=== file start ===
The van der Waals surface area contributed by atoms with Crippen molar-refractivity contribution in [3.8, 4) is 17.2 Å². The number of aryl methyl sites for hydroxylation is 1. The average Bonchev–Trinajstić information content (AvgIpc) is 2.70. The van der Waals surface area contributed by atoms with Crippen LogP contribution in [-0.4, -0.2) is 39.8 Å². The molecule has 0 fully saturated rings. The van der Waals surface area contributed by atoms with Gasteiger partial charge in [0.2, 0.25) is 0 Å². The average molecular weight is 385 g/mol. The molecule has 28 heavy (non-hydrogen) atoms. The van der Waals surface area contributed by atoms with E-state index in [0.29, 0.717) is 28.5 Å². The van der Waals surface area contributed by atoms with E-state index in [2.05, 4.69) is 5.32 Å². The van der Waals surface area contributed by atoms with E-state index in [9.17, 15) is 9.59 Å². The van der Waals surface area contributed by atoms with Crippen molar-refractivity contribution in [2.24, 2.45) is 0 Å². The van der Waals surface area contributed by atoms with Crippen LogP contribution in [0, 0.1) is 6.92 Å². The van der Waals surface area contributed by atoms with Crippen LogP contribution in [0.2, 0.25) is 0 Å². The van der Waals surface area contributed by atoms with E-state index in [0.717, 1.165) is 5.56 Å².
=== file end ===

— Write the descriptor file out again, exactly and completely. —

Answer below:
The van der Waals surface area contributed by atoms with Crippen molar-refractivity contribution in [3.8, 4) is 17.2 Å². The number of aryl methyl sites for hydroxylation is 1. The average Bonchev–Trinajstić information content (AvgIpc) is 2.70. The van der Waals surface area contributed by atoms with Crippen LogP contribution in [-0.4, -0.2) is 39.8 Å². The molecule has 0 fully saturated rings. The van der Waals surface area contributed by atoms with Gasteiger partial charge in [0.2, 0.25) is 0 Å². The average molecular weight is 385 g/mol. The molecule has 28 heavy (non-hydrogen) atoms. The van der Waals surface area contributed by atoms with E-state index in [0.29, 0.717) is 28.5 Å². The van der Waals surface area contributed by atoms with E-state index in [2.05, 4.69) is 5.32 Å². The van der Waals surface area contributed by atoms with E-state index in [9.17, 15) is 9.59 Å². The van der Waals surface area contributed by atoms with Crippen molar-refractivity contribution in [2.24, 2.45) is 0 Å². The van der Waals surface area contributed by atoms with Crippen LogP contribution in [0, 0.1) is 6.92 Å². The van der Waals surface area contributed by atoms with Crippen LogP contribution in [0.2, 0.25) is 0 Å². The van der Waals surface area contributed by atoms with E-state index in [0.717, 1.165) is 5.56 Å².